Author: Ray Kuldeep

A day of celebrating Spins!

Recently, I have made Spintec my new home. Or workplace. It’s hard to differentiate sometimes due to the kind and helpful colleagues who are always ready to discuss life over a cup of coffee. Spintec is an interesting place since it brings together researchers from different fields of magnetism and spintronics community at different stages of their career. So, it doesn’t come as a surprise to me that Spintec hosted the kick-off for the huge PEPR SPIN project this January. Funded by the Agence Nationale de la Recherche (ANR), PEPR SPIN (Link to their website) aims to support research and innovation in the field of spintronics to achieve energy efficient, fast, and sustainable technology.

Many prominent researchers from all around France gathered in one place to celebrate the launch but also to share ideas and foster collaboration. The highlight of the day were two very interesting talks. The first one from the 2007 Nobel Laureate for the discovery of the giant magnetoresistance (GMR), Albert Fert about how the field of spintronics has developed over the years and the intriguing future potentials of upcoming phenomena and technologies. The second talk was from the co-founder of Spintec and a well-known name in the world of spintronics especially magnetic random-access memories (MRAMs), Bernard Dieny. He talked about the plethora of applications where magnetism and spintronics could be applied ranging from microelectronics to healthcare. If you are interested in how memory works in a computer and how does spintronics fit into memory technology, check out this post (Link to post).

The talks helped put my own research in perspective to the broader picture. As a student, the next most important thing for me was the food. It helped recover the calories that I spent understanding the talks given in French.

2007 Nobel Laureate Albert Fert talking about Spins!
Talk of Spintec co-founder Bernard Dieny about application of spintronics in current technology

In the evening, we were welcomed at the Musée de Grenoble for the gala evening. I got the opportunity to interact with colleagues from different research centers in Grenoble and from different cities of France. I like these events since they allow us to discuss and get acquainted with each other in an informal setting. Sharing their love for science, food and art, hundreds of researchers enjoyed an evening away from experiments, data, and research papers. Although I am sure, there were a lot of scientific discussions that were casually brought in.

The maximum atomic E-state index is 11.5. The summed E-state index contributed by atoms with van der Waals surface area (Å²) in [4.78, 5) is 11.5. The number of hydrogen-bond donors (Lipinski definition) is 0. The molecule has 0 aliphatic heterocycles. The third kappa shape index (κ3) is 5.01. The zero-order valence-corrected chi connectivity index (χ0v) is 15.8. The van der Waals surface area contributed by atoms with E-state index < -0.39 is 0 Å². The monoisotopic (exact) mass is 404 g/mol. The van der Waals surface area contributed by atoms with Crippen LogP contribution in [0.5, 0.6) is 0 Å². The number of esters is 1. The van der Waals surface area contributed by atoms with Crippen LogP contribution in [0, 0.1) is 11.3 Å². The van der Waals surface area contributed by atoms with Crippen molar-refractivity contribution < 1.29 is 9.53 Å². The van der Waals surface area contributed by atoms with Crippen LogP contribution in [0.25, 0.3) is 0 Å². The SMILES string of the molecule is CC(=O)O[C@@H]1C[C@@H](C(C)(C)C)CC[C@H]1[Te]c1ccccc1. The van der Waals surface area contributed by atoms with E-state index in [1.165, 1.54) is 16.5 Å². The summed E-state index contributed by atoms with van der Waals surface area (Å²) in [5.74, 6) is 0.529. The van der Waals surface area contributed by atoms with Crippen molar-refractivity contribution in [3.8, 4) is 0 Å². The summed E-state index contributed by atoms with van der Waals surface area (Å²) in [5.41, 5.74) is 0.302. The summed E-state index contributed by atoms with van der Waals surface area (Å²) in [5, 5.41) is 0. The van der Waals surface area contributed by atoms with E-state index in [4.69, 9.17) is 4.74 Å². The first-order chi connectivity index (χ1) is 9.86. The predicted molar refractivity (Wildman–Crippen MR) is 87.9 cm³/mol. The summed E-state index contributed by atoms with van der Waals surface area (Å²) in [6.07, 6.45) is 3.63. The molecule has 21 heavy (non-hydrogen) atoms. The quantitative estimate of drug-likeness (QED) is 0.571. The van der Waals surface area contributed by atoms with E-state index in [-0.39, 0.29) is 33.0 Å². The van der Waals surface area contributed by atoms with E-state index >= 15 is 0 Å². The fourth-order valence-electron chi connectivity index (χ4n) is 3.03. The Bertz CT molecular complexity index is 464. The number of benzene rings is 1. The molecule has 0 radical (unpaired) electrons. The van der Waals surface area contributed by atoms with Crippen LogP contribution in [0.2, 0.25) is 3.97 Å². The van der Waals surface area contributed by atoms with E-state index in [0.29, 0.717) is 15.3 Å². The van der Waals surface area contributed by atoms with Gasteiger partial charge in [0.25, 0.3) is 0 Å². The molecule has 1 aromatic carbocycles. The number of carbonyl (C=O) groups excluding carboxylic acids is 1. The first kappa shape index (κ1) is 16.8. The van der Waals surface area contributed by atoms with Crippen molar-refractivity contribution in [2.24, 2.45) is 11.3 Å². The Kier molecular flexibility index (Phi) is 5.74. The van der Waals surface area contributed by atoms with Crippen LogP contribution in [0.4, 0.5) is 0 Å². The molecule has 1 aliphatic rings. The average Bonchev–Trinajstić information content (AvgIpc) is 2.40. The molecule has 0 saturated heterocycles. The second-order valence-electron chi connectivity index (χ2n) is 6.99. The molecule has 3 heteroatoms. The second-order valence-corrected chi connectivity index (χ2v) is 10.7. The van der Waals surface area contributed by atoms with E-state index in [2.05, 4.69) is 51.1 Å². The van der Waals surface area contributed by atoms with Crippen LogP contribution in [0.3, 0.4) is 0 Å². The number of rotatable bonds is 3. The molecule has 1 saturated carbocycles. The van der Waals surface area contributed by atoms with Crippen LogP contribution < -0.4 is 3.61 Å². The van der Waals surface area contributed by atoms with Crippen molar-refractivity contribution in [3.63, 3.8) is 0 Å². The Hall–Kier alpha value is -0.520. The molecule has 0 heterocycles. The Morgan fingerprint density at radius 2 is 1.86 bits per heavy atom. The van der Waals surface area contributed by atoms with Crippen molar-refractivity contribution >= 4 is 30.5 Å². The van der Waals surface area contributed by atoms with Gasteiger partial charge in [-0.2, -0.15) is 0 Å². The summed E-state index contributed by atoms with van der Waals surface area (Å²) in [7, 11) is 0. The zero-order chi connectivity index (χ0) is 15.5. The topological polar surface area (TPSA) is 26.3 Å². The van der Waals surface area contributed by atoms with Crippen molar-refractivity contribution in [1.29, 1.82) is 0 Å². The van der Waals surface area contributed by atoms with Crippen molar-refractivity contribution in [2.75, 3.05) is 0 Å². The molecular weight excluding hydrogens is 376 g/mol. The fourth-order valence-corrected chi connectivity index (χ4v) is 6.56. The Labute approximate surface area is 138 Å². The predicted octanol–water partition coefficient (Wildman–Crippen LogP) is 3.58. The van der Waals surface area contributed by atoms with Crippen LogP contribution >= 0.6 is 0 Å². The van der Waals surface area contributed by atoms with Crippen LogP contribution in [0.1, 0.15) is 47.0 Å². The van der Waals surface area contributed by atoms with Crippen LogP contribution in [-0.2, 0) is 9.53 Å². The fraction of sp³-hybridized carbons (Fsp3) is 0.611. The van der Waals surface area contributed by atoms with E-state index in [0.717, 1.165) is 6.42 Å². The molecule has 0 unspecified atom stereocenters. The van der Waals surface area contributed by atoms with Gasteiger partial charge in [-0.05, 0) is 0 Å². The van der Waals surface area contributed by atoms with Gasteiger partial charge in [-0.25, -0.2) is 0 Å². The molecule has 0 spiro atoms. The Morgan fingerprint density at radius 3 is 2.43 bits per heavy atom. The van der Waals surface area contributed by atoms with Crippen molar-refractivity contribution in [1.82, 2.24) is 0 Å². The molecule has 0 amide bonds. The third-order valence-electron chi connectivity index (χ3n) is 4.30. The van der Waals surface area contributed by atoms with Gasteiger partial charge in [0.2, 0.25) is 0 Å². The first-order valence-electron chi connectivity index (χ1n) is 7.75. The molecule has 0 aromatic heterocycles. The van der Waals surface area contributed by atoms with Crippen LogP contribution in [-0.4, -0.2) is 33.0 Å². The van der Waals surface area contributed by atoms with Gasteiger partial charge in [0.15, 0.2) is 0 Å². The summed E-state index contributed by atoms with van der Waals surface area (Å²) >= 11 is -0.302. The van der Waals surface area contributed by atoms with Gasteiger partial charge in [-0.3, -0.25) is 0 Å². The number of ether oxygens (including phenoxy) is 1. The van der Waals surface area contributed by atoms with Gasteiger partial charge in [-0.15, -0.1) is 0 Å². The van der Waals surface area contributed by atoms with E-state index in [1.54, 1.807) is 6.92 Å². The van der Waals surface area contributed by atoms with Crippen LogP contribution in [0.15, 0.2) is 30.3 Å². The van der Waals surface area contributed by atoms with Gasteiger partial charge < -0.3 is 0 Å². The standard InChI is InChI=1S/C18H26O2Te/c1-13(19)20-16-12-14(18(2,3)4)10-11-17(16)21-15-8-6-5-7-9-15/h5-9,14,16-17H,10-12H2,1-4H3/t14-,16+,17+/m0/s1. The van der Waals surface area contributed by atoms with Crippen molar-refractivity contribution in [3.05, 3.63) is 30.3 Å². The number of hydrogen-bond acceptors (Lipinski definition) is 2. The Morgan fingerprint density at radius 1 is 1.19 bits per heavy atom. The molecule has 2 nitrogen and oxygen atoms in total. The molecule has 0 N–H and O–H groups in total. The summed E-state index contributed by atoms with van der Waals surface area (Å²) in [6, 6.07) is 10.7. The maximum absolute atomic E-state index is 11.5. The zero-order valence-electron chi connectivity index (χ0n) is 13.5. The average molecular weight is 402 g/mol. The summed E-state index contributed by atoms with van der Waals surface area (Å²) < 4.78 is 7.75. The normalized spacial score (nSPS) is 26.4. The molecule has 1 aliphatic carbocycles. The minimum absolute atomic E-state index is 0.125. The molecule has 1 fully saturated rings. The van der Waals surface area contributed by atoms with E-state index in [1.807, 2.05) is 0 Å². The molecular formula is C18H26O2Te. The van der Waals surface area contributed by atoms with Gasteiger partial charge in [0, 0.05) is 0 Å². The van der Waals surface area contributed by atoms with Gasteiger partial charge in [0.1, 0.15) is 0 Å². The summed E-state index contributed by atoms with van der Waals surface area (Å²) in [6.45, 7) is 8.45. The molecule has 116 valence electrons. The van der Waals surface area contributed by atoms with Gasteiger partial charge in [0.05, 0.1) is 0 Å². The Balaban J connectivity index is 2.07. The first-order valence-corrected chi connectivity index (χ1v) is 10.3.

Memory Hierarchy – How does computer memory work ?

It’s 5pm on a Friday evening. I am done for the week. I save my half-completed article and prepare to leave. A fleeting thought says – “How is my file saved? How is data stored and accessed in a computer?” In this post, I try to answer these questions and understand how memory works in our computers with some examples. The file I saved is broken down into numerous bits or binary digits (0 or 1) and stored in memory units with each memory unit having either 0 or 1. Most computers are structured as a pyramid with the central processing unit (CPU) at the top as shown in figure 1. As we move downwards, we encounter short-term memory for frequently accessed tasks followed by long-term memory for permanent storage. While short-term memory is fast (5000-6000 megabytes per second) and has a smaller capacity (a few gigabytes) [1,2], long-term memory can be huge (a few terabytes) but is extremely slow (around 550 megabytes per second or less) [3]. Let’s take a look at the long-term or storage memories first.

Figure 1: The memory hierarchy or memory pyramid

Two broad technologies exist for long-term storage – hard disk drive (HDD) and solid-state drive (SSD). HDD stores data in magnetic domains in layers of magnetic film deposited on a rotating disk as shown in figure 2. Writing and reading is achieved by a read/write head that can read the magnetic state of the domains. This technology was introduced by IBM in 1950s. HDDs are non-volatile and can retain data even after being powered off [3].

Figure 2: Internal structure and components of a hard disk drive. Information is stored in the magnetic state of the magnetic domains and is read or written by the read/write head.
Figure 3: A floating gate transistor which is the basic building block of NAND Flash. A potential applied on the control gate results in transfer of charges from the transistor channel to the floating gate or vice-versa.

SSDs are based on a technology known as NAND Flash [4,5] developed by Fujio Masuoka at Toshiba in 1980s [6]. The basic building block of NAND flash is shown in figure 3. A potential difference between source and drain creates a channel of electron flow between them. Depending on the voltage applied at the control gate on top, some electrons are removed from or trapped in the floating gate. The presence or absence of the electrons results in a change in the resistance state of the device. Millions of such devices are arranged in a crossbar array to manufacture modern SSDs [3,7,8]. SSDs are 10 times faster than HDDs since they do not any mechanically moving parts. Although more expensive than HDDs, SSDs are used where high data transfer speeds and lower delays are desired. In case you haven’t already figured it out, modern thumb drives or flash drives are also based on the NAND flash technology. Most modern laptops and computers use SSDs for permanent storage whereas big data storage farms use a combination of HDDs and SSDs.